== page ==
Of the vine
Oroville winemaker makes good with the environment
Being green is one thing, but being green while producing fine wines is a completely different matter. Somehow Long Creek Winery manages to do both.
Located in Oroville, the boutique winery is remarkable not only for its beautiful landscape—including cascading rows of green vines with plump purple grapes—but also for its dedication to sustainable practices.
“We want to produce wine as naturally as possible,” said owner Lou Cecchi, who grows grapes on seven acres of his 30-acre ranch. “We’re doing our part to enrich the environment.”
He has been making wine for the past 12 years, commercially for the last eight after some encouragement from his daughter.
“She said if I was doing so well with it as a hobby, I might as well go into business,” he said.
Cecchi, who spent 30 years in the aerospace industry, produces 2,500 cases a year of 11 varietals, such as cabernet sauvignon, zinfandel, syrah and chardonnay. Several of them sell locally at Raley’s and Vino 100, but about 80 percent of the wine is sold directly from the winery.
Cecchi’s jump from aerospace to viticulture may seem like a huge one, but his previous job helps him keep the winery sustainable. He designed Long Creek’s single building with energy efficiency in mind, constructing the facility beneath ground level. The structure is kept at 68 degrees—a temperature necessary for proper wine storage—without using air conditioning.
Seven natural springs run under the building’s floor, keeping it relatively cool. From 7 p.m. to midnight, fans pump additional cool air inside. If the temperature gets too high, sprinklers water the roof to bring it back down.
“The air-conditioning guys thought we were crazy,” he said.
But the efforts have been successful: Cecchi pays $65 a month to cool a building that with traditional cooling practices would cost $2,200 a month to maintain. In addition, the facility is powered by a 15-kilowatt solar-panel system, which also provides power to the rest of the winery.
“We are on 100 percent solar power,” he said.
Cecchi keeps the environment in mind in other ways, too. He takes care and consideration not only for the current year’s grapes, but also for the durability of the vineyard for years to come. He said he uses mechanical equipment as little as possible, so as not to disrupt the root structure of the vines.
“We don’t use a lot of fuel on machinery, and we keep vines protected,” he said.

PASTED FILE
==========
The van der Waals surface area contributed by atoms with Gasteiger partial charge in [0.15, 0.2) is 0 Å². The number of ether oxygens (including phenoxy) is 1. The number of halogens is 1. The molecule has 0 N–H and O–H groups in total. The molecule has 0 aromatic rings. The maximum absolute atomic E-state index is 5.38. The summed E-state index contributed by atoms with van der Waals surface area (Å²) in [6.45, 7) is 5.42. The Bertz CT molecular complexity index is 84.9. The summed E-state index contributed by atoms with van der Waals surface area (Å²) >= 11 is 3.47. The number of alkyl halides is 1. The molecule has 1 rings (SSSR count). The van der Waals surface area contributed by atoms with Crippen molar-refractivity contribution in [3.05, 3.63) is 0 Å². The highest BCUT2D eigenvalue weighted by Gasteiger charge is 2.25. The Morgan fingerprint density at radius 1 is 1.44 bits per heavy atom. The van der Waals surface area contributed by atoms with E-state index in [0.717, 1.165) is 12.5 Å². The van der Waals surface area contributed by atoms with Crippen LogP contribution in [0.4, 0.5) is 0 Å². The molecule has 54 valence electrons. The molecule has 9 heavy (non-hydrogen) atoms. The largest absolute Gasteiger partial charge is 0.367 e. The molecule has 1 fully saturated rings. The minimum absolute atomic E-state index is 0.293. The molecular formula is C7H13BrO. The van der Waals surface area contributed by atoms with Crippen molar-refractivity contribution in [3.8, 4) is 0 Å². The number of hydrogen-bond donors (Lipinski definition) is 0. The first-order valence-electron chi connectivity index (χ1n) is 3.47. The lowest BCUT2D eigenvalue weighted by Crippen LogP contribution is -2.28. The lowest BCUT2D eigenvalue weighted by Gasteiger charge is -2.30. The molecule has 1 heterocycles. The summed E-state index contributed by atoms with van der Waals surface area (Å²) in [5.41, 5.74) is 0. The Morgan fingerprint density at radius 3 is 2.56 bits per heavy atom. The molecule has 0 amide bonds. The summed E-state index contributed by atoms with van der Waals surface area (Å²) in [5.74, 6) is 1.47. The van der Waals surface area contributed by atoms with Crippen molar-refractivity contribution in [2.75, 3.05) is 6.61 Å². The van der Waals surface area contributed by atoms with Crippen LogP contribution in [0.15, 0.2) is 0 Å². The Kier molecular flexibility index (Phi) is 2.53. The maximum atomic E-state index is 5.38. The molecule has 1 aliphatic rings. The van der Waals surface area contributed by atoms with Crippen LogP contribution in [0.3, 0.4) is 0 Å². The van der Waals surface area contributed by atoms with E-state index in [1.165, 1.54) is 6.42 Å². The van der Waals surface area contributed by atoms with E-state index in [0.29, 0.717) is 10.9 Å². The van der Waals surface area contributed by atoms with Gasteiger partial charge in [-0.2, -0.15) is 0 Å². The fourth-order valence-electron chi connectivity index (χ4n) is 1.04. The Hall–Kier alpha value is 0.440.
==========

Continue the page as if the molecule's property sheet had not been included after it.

While the winery is not considered organic, Cecchi notes that he keeps his chemical use to a minimum. The only thing he uses is an application of Roundup to manage the weeds in the vineyard. Eliminating that practice isn’t feasible, Cecchi said, primarily because he has no employees.
“My wife and I are it,” he said.
During a late-summer morning, Cecchi and his wife, Yola, discussed their venture while bottling and labeling wine. The two are responsible for every aspect of the vineyard operations, including the grape harvest, which becomes a family affair.
The harvests are attended by about 100 of the couple’s friends and relatives, with each person hand-picking the fruit. The grapes are crushed immediately, and the stems are fed to Cecchi’s 15 head of Angus cattle, which live on another portion of the property.
“They eat them like candy,” Cecchi said.
Yola prepares a large luncheon after the harvest, and the two spend the rest of the year bottling the wine.
“We do everything to keep this different from large industries,” he said.
While Cecchi is proud of the work he has accomplished, he admits it takes up a lot of his time.
“There’s nothing easy about growing wine [grapes],” Cecchi said. “It’s constant work.”
Still, he is passionate about the winery, and he’s one of the founders of the viticulture program at Butte College, where he is a member of the Board of Trustees. What he said started with a few clippings from his personal collection has turned into seven acres of educational vineyards at the Oroville campus.
Tip Wilmarth, who runs the program at Butte, got the idea to start a vineyard in 2002, after attending a conference in San Luis Obispo for community colleges. He brought the idea to Cecchi, who immediately came on board.
“He’s always been very supportive of the agriculture program in general,” Wilmarth said. “And he became instrumental in starting the viticulture program.”